The British Direct Ruler Theresa Villiers has said loyalist flags protestors are wrong to believe that Britishness in the north of Ireland is being “eroded” and condemned them for “dishonouring our flag”.
In a deliberately contentious speech at Queen’s University, Theresa Villiers claimed that “Northern Ireland’s place in the UK is probably stronger now than at any point in its history”.
She said there was “widespread agreement” that it would be “wrong to make any change in the status of Northern Ireland save with the consent of a majority of its people”.
She pointed to the removal of the territorial claim to sovereignty in Articles 2 and 3 of the Irish Constitution under the Good Friday Agreement -- “something unionists had long campaigned for,” she said.
And although the Union Jack does not fly there every day any longer, she said it was hard to imagine “a building more British” than Belfast City Hall.
The speech was directed at loyalists and unionists angered at a decision by Belfast City council to reduce the year-round flying of the British flag, long the symbol of unionist domination of Belfast.
Those protests appear to be fading after over two months of street protests which often graduated to mob violence and riots.
A police deal with unionist paramilitaries two weeks ago has allowed the force to take a harder line against those engaged in illegal roadblocks. While smaller numbers of loyalists, largely women and children, have continued to block roads, others have been told to move to the footpath or face arrest.
A key protest group has now said it will only take part in ‘white-line’ demonstrations along the centre of roads, without blocking them. The Ulster People’s Forum (UPF) said on Wednesday that its members had made the “positive step” to protest without blocking roads, or at council meetings.
The UPF, chaired by Jamie Bryson, said changes in strategy were agreed at the weekend. But it stressed it did not speak for all protesters and would also back those wanting to protest “in a non-violent manner”, suggesting that some roadblocks would continue.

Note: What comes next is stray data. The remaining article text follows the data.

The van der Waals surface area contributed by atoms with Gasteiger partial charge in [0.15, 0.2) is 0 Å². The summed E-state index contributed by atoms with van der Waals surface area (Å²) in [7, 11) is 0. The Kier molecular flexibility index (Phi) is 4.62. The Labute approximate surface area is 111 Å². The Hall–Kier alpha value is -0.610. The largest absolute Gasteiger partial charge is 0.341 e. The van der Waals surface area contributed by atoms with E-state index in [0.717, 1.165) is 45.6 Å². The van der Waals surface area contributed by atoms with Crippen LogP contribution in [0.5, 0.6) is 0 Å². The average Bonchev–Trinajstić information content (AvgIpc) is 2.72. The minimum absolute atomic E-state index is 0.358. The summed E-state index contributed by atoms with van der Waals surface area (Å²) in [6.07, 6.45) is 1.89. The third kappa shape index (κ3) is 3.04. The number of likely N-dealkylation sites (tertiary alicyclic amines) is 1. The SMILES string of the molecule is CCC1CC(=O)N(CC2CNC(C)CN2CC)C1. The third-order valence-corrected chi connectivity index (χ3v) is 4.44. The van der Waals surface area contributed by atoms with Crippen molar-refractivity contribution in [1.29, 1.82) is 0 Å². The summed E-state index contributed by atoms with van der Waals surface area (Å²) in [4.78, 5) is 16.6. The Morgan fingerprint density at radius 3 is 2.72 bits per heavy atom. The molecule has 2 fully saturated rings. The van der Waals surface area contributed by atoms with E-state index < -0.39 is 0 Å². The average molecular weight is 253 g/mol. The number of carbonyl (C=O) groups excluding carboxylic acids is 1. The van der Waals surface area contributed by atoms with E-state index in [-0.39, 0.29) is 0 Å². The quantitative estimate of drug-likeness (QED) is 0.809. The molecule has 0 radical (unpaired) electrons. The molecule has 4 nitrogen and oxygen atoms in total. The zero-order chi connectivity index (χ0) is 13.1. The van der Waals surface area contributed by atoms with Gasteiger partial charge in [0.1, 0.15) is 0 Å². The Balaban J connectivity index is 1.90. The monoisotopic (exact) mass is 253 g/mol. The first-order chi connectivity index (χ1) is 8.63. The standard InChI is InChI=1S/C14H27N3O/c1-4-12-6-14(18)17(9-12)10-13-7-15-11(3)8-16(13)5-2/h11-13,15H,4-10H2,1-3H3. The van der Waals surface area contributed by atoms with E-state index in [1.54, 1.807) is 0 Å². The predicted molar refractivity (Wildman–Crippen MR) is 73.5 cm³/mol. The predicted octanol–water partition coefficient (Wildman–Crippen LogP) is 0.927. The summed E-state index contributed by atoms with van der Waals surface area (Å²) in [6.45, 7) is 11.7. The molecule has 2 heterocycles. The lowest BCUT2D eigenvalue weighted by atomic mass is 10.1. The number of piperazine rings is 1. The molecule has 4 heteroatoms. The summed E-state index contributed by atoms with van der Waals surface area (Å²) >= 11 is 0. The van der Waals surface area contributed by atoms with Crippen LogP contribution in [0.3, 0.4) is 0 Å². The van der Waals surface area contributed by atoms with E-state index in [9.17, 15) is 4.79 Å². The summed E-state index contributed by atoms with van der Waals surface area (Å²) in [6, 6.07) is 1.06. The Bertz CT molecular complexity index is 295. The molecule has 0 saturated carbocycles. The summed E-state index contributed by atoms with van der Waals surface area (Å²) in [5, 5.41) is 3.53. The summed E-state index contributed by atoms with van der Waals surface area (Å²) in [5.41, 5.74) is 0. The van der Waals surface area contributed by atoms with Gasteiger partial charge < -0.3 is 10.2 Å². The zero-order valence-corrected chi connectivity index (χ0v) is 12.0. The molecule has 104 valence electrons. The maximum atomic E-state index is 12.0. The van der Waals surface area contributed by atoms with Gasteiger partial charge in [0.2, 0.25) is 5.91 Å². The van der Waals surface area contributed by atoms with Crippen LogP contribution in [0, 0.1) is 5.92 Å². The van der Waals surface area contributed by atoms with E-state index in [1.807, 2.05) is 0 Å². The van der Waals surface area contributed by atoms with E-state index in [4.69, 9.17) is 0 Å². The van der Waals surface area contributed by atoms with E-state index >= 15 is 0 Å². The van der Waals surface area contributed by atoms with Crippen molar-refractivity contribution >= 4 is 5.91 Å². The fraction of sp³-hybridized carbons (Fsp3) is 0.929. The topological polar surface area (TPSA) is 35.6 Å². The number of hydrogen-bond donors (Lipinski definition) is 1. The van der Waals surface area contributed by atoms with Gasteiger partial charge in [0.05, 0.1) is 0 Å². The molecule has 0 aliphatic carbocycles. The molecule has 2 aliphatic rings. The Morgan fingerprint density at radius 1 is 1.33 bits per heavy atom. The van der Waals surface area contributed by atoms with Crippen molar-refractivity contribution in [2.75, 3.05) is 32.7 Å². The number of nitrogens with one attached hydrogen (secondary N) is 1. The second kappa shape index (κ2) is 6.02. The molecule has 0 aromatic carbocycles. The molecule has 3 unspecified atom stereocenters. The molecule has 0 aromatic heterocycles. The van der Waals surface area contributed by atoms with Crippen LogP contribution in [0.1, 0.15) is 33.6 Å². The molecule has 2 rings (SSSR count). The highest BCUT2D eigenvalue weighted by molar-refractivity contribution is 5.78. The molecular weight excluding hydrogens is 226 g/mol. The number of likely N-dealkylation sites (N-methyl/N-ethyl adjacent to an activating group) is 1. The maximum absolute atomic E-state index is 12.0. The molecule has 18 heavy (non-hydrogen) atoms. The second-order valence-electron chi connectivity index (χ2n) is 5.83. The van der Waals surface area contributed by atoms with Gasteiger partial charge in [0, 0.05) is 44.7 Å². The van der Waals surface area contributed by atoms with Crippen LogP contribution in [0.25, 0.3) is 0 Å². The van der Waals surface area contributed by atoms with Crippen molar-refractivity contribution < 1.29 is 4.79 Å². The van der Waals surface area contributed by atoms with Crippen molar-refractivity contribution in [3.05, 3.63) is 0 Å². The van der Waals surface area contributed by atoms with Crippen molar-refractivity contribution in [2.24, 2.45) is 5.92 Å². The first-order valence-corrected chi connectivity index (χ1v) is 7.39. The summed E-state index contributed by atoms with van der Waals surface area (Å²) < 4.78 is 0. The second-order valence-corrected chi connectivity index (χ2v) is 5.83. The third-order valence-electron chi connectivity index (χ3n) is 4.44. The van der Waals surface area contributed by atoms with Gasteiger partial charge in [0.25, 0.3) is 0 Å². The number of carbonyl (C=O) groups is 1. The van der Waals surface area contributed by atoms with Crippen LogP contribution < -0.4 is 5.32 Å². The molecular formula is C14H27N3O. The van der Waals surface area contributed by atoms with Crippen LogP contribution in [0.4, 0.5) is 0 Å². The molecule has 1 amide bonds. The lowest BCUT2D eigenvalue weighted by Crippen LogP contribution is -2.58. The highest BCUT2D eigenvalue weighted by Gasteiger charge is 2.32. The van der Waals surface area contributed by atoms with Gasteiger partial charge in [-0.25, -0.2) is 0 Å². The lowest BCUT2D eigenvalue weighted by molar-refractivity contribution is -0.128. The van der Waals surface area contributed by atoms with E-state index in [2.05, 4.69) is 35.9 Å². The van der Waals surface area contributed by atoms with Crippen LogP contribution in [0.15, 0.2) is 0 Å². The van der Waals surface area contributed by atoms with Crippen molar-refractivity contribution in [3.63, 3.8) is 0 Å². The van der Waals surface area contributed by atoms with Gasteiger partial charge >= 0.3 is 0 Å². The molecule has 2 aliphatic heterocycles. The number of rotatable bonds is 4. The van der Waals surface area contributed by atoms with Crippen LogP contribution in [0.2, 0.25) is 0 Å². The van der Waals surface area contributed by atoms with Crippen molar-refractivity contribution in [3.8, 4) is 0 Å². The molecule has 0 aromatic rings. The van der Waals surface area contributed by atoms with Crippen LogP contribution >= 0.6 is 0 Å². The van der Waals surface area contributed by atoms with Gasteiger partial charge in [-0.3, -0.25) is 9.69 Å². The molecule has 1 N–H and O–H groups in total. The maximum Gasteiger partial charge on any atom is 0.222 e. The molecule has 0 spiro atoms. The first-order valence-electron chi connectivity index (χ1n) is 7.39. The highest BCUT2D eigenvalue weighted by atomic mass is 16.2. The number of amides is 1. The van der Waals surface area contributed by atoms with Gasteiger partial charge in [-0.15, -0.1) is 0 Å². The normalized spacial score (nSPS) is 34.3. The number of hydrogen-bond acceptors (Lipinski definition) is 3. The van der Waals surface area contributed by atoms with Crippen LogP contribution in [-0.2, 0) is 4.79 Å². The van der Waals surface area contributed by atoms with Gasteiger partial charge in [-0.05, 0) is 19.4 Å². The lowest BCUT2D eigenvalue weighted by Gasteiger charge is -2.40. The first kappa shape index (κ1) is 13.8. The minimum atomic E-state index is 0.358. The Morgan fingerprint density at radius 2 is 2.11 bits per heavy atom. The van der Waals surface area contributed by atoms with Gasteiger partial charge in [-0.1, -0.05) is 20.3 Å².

Bryson’s scaled-down strategy is said to have provoked a falling-out between him and the second loyalist protest leader, Willie Frazer.
But Villiers accused all those involved in the protests of “dishonouring” Britain and dragging down the local economy. Speaking at the Conservative Party event, Ms Villiers said her government could no longer afford to spend a million pounds a week policing the loyalist protests and violence.
“The actions of those involved in riots are shocking and they are intolerable,” she said.
“They are dishonouring our flag, damaging the economy and risk weakening support for the Union. In other words, these people are undermining the very causes in which they claim to believe.”
She added: “The flag may not fly there every day right now, but it’s hard to imagine a building more steeped in British cultural tradition and symbolism than the Portland stone Victorian splendour of Belfast City Hall.”
She said she could not understand the North’s sectarian divisions, and warned of “consequences” if the troubles aren’t ended.
“It can’t be right that so many children here are educated completely separately, that public housing remains so segregated and that since the 2006 St Andrew’s Agreement the number of so-called peace walls has gone up,” she said.
“A shared future can’t be imposed from London,” she said, adding that if division and violence was not replaced by dialogue “the consequences will be to the detriment of everyone who lives here.”